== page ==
6.6 - Logical Protection
2016 - Unit 2
Logical protection refers to using digital methods of security to protect computer systems and data.
Usernames & Passwords
Usernames must be matched with a secure password to minimise the chances of unauthorised users accessing a system.
Passwords should contain a mix of uppercase and lowercase letters, punctuation and numbers. Passwords should be of a substantial length (at least 8 characters) and should be regularly changed.
Anti-virus software scans a system and removes viruses. If left to infect a system a virus could delete data or permit access to unauthorised users.
Anti-spyware software removes spyware on an infected system so hackers cannot view personal data or monitor users.
Organisations should install and regularly update anti-virus and anti-spyware programs.
Firewalls prevent unauthorised access to or from a network.
Firewalls filter data packets and block anything that is identified as harmful to the computer system or network.
Firewalls can also be used to block access to specific websites and programs.
A firewall can be in the form of a physical device which is connected to the network, or software installed on a computer system.
Encryption is the conversion of data (plaintext) into an unreadable format (ciphertext) so it cannot be understood if intercepted.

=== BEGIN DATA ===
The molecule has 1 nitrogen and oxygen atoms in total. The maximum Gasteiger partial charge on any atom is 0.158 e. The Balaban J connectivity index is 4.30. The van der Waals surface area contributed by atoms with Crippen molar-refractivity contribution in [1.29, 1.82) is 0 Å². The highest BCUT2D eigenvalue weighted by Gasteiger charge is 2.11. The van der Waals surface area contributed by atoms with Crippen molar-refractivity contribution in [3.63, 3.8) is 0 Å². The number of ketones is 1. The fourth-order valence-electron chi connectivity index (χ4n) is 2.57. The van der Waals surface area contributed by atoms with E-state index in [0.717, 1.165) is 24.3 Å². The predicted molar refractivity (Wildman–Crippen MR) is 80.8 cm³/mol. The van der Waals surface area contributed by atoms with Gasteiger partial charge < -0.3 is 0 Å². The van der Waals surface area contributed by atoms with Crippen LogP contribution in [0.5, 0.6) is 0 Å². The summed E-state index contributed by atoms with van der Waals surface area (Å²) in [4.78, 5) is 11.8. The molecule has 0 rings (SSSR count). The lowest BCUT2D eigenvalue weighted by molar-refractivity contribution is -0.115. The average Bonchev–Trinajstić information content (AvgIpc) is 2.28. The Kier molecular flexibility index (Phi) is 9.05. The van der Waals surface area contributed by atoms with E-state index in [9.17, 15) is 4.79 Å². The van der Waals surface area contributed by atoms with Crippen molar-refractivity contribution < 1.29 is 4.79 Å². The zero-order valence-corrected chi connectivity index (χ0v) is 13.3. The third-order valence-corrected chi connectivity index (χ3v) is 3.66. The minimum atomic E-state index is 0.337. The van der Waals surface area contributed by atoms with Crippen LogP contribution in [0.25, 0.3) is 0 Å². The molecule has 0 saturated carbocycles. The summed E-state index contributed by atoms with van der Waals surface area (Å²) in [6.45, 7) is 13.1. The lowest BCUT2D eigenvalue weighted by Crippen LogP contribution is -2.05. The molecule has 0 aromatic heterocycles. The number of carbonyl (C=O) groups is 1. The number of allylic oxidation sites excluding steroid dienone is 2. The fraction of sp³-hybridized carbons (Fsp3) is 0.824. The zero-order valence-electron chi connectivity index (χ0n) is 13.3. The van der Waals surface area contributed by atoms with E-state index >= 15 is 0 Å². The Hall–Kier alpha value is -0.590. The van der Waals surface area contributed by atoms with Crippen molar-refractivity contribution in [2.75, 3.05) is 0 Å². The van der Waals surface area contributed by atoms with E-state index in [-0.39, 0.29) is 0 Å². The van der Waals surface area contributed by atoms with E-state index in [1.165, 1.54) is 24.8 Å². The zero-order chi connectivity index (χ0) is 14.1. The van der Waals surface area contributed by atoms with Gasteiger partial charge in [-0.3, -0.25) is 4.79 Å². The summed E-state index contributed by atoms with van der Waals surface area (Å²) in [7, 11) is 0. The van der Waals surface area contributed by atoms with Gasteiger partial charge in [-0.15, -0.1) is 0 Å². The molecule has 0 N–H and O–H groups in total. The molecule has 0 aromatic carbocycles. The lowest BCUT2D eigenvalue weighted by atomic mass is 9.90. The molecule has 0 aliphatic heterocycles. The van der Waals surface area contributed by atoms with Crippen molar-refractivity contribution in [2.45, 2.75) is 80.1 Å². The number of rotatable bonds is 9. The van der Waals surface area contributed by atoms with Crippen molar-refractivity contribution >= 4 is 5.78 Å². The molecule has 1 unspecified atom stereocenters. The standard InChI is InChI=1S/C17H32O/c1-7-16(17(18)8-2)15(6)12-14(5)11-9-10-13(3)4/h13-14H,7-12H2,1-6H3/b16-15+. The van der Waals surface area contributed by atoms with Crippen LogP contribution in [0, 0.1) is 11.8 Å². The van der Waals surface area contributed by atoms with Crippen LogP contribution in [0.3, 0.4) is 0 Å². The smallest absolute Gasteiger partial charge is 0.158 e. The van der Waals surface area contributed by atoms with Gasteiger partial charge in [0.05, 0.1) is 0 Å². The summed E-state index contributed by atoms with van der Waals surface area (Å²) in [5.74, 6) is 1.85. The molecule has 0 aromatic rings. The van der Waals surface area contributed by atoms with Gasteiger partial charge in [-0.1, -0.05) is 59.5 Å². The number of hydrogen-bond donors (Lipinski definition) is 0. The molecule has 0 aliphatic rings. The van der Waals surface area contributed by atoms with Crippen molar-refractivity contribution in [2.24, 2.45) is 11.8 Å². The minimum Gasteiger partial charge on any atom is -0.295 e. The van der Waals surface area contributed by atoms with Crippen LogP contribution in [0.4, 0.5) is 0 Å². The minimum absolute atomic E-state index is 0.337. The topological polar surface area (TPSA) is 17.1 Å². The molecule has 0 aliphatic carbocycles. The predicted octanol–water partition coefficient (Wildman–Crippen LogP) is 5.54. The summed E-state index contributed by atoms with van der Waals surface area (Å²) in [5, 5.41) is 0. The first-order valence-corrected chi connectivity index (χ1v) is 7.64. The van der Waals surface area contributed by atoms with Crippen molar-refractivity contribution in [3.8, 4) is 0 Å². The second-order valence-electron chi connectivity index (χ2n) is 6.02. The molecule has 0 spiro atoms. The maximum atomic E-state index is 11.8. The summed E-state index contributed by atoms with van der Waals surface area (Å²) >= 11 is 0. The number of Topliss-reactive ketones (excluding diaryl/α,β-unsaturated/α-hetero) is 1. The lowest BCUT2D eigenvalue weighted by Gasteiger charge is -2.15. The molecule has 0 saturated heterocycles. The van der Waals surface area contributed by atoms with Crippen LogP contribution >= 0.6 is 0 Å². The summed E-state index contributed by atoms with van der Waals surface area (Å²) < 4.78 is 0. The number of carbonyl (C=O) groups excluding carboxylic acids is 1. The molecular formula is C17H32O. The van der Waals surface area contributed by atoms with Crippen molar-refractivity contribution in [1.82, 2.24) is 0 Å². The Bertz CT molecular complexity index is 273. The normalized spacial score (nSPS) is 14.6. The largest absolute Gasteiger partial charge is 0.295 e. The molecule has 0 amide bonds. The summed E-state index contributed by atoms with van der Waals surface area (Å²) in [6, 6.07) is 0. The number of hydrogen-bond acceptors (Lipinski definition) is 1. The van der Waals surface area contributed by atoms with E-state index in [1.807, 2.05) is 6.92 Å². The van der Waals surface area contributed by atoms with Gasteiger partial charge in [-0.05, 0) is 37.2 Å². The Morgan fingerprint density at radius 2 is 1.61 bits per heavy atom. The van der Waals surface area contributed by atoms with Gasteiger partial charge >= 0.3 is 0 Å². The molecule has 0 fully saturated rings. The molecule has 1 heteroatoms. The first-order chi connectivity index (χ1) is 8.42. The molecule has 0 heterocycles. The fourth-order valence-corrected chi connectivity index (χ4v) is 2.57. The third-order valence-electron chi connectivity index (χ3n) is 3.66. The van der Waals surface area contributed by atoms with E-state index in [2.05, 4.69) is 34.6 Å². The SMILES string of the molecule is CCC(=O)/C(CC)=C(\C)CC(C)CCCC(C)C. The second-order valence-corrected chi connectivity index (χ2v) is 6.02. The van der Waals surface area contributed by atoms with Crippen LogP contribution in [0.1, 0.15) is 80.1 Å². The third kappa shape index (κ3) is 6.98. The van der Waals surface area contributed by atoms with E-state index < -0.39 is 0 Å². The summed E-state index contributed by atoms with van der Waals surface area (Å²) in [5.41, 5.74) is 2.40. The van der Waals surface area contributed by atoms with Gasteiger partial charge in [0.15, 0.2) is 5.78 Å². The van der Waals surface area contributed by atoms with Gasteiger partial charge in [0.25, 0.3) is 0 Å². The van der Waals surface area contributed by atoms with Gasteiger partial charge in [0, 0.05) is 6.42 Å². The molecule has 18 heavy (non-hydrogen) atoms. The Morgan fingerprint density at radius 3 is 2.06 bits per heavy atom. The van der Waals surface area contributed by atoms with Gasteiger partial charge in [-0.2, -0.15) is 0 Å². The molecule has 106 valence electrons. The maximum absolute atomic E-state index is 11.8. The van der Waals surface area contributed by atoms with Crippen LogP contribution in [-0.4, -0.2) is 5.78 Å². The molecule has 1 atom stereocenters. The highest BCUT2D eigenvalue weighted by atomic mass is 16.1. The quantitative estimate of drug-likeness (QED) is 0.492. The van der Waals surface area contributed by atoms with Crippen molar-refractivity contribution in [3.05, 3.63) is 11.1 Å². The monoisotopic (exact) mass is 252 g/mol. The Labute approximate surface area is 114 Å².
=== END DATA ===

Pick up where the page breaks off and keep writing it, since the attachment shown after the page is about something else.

Encrypted data can only be understood by an authorised system with a decryption key.
There are two types of encryption.
Encryption at rest is when data is encrypted while it is being stored on a system or storage drive.
Encryption in transit is to secure the data as it being transferred between systems on a network.
Tiered Levels of Access
The purpose of tiered levels of access is to grant different types of permission to certain users.
Managing levels of file access ensures that only authorised people can access and change certain files.
There are different levels of file access:
Read-only - Allows a user to view but not edit.
Read/write - Allows a user to view and edit.
Obfuscation is when data is deliberately changed to be unreadable to humans but still understandable by computers.
Program code might be obfuscated to stop rival programmers from viewing and stealing it if they were able to access it.
Specialist software can be used to obfuscate data and convert it back into a human-readable format.
6.6 - Logical Protection:
1a. Describe why usernames and strong passwords are necessary. 
1b. State 3 rules for choosing a strong password. 
2. Describe the purpose of anti-virus and anti-spyware software. 
3. Describe the roles of a firewall. 
4. Explain what encryption is. What are the two types? 
5. Why would an organisation use tiered levels of access? What are the 3 levels of file access? 
6. What is obfuscation? State a scenario in which it would be used.